Finding safe places for kids to play hasn't been easy for Latino families in Chicago. For example, 30 years ago, the federal government sued the Chicago Parks District for favoring parks in white neighborhoods and neglecting parks in African-American and Latino ones. Schools in Chicago didn't have equitable funding to maintain their own playgrounds over the years, either. At the same time, the nation was shifting to a school day with less time for recess—creating a "recess drought." But school officials wanted to play a role in increasing access to safe green space for Latino kids and families. Solving the 'Recess Drought' (and Preventing Floods) Chicago Public Schools, the third largest school district in the nation, took a big first step in 2011. They passed a recess ...

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Report: U.S. Gets Failing Grade for Walkability



The U.S. is failing five of nine factors that reflect walking and walkable communities, according to a new report card. Children's walking behavior, pedestrian infrastructure, safety, institutional policies, and public transportation were graded an "F" by the new 2017 United State Report Card on Walking and Walkable Communities. The report is from the National Physical Activity Plan Alliance, which developed a system to evaluate U.S. walking and walkability. Why walking is critical in Latino neighborhoods Walking is a natural and inexpensive activity to improve health and prevent chronic disease. However, safe places to walk are often not accessible, particularly in Latino neighborhoods, according to our own research. Thus, many Latino children and adults don't walk and suffer ...

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#SaludTues Tweetchat 9/26: Intersection of Walkability & Residential Segregation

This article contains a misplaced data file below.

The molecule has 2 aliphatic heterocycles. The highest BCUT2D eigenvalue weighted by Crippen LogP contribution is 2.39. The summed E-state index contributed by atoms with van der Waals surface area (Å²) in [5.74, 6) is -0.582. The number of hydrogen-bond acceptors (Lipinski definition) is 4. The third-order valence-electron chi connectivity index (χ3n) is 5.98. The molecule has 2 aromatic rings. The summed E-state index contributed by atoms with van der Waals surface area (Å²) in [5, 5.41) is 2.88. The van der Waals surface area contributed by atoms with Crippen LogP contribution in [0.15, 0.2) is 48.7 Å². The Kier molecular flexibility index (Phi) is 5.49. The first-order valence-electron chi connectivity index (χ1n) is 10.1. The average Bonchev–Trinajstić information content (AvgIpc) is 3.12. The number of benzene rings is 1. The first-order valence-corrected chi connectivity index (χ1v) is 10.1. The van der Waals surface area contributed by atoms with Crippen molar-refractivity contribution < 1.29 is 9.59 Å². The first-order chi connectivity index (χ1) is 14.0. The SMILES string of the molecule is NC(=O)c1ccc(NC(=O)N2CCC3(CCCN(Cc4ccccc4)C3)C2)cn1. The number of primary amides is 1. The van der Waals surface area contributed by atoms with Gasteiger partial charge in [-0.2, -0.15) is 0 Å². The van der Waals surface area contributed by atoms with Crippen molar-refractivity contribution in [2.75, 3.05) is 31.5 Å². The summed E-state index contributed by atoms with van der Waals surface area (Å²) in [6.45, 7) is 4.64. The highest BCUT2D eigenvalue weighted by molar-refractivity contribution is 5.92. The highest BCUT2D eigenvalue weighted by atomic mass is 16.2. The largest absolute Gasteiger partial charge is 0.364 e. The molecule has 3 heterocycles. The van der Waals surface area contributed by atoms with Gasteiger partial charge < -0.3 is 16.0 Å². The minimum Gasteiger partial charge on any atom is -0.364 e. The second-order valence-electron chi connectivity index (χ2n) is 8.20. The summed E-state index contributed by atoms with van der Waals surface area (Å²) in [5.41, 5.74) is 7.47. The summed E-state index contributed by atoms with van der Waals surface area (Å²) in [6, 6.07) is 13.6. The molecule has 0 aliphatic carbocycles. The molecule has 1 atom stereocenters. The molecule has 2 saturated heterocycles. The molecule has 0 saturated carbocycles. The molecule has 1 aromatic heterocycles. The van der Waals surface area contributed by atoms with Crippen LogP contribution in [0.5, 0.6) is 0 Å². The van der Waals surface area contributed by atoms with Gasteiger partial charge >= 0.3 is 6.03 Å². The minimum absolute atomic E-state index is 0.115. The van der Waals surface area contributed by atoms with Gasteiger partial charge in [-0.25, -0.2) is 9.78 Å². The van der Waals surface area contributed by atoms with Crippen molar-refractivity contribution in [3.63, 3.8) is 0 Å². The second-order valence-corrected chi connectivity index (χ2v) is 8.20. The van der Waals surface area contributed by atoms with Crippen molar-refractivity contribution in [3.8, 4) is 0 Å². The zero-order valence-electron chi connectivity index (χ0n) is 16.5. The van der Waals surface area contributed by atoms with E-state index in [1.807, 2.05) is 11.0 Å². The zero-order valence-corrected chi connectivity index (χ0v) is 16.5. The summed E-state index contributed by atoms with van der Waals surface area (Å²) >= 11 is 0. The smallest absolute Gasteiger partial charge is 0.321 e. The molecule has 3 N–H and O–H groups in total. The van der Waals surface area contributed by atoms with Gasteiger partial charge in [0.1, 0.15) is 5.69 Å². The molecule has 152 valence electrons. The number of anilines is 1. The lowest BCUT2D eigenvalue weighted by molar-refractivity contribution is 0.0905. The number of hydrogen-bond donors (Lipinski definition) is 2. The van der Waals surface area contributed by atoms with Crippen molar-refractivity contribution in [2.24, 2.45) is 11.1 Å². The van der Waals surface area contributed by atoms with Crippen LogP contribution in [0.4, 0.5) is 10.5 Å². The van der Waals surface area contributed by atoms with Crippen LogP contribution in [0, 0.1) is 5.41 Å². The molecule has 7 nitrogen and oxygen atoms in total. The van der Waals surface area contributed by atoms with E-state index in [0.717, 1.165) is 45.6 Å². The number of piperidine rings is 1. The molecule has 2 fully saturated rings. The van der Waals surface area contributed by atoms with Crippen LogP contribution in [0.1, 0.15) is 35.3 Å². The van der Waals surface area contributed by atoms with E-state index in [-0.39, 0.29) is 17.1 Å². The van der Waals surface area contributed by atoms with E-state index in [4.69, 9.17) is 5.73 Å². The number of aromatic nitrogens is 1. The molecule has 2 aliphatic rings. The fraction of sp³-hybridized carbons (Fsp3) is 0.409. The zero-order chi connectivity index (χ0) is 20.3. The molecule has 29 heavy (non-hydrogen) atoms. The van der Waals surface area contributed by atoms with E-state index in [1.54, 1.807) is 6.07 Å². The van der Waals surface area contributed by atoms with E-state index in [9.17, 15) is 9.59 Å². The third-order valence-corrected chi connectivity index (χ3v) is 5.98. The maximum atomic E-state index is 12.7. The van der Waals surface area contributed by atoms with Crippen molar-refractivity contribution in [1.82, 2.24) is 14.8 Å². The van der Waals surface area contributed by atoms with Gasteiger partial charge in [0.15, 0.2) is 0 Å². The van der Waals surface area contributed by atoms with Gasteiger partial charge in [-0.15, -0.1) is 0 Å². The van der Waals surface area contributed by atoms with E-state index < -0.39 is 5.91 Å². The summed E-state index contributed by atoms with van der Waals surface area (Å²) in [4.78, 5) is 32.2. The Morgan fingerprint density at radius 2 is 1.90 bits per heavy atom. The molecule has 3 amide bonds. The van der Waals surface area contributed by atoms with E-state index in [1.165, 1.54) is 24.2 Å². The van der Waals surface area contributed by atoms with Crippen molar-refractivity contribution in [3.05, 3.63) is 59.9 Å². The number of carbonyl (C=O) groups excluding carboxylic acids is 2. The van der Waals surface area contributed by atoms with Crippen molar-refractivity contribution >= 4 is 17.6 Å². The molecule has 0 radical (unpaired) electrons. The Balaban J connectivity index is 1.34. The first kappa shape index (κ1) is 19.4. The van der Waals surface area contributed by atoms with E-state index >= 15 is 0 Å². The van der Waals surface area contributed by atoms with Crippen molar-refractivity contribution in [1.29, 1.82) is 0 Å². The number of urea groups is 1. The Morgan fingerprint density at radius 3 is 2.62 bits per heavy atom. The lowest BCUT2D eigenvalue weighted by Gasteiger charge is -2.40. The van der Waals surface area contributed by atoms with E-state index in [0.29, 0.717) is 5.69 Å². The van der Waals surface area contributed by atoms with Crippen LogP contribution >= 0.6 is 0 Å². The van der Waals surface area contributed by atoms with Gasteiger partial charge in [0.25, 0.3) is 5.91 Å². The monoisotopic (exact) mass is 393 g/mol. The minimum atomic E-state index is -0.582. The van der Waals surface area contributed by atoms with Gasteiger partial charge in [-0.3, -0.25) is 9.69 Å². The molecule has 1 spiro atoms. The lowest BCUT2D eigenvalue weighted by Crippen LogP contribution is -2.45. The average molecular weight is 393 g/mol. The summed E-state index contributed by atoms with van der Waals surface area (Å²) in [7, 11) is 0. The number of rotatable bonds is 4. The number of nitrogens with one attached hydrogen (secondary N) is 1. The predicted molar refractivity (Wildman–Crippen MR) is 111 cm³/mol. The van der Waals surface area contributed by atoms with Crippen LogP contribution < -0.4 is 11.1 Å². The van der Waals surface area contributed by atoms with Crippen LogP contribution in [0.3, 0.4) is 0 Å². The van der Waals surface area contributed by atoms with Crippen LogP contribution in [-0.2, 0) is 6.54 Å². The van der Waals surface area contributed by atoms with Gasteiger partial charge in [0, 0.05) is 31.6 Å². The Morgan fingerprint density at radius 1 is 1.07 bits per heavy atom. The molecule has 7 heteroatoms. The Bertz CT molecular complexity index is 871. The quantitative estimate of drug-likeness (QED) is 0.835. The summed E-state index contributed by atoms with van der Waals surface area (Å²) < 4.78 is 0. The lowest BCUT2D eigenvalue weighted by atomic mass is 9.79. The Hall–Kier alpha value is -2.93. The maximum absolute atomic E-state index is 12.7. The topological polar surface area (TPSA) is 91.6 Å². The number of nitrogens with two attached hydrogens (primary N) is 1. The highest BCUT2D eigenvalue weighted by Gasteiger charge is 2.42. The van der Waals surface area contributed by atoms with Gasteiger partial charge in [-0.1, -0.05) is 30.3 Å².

Systematic housing segregation in the 1900s is the root of many social and environmental justice issues. One big one is inequity in neighborhood walkability, which leads to disparities in mental and physical health. Without safe places to walk, Latino families are robbed of opportunities to be healthy and thrive. Use #SaludTues on Sept. 26, 2017, to Tweet about potential solutions to improve walkability for all. Fueled by Richard Rothstein’s book, The Color of Law: A Forgotten History of How Government Segregated America, and America Walks upcoming webinar series, Walking Towards Justice, we will be discussing the intersection of residential segregation and walkability. WHAT: #SaludTues Tweetchat: “Intersection of Walkability & Residential Segregation” ...

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Newborn Screening Resources in Spanish



Almost 23% of the 3.99 million babies born in 2015 were Hispanic. Early diagnosis of certain conditions can make the difference between healthy development and lifelong physical or mental disability for these babies. Newborn Screening In 1963, Newborn Screening begins with a heel stick. Screenings identify babies who may have a variety of genetic, metabolic, hormonal and functional conditions so that precise follow-up testing can be performed. Since 1963, babies with serious but treatable conditions caught by Newborn Screening grow up healthy with expected development. All it takes is a few drops of blood and a simple hearing test. However, Newborn Screening is an evolving system that varies across the country, thus many parents don’t know of the conditions included in ...

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Latino Group, U.S. Army Team Up to Promote STEM among High Schoolers



The science, technology, engineering, and math (STEM) workforce is no more diverse than it was 20 years ago. In fact, less than 2% of the STEM workforce is Latino youth, although they make up about 20% of the population, according to a factsheet by the U.S. Department of Education. Vacant STEM jobs and gaps in this growing career field mean gaps in income, health, and quality of life. It also means Americans lag behind in: advancing alternative energy source curing diseases predicting natural disasters preventing cybercrime protecting our citizens securing sustainable food supply In order to promote STEM careers among Latino youth, we need to improve STEM programming beginning as early as preschool, promote STEM programs for Latinos, and boost high school ...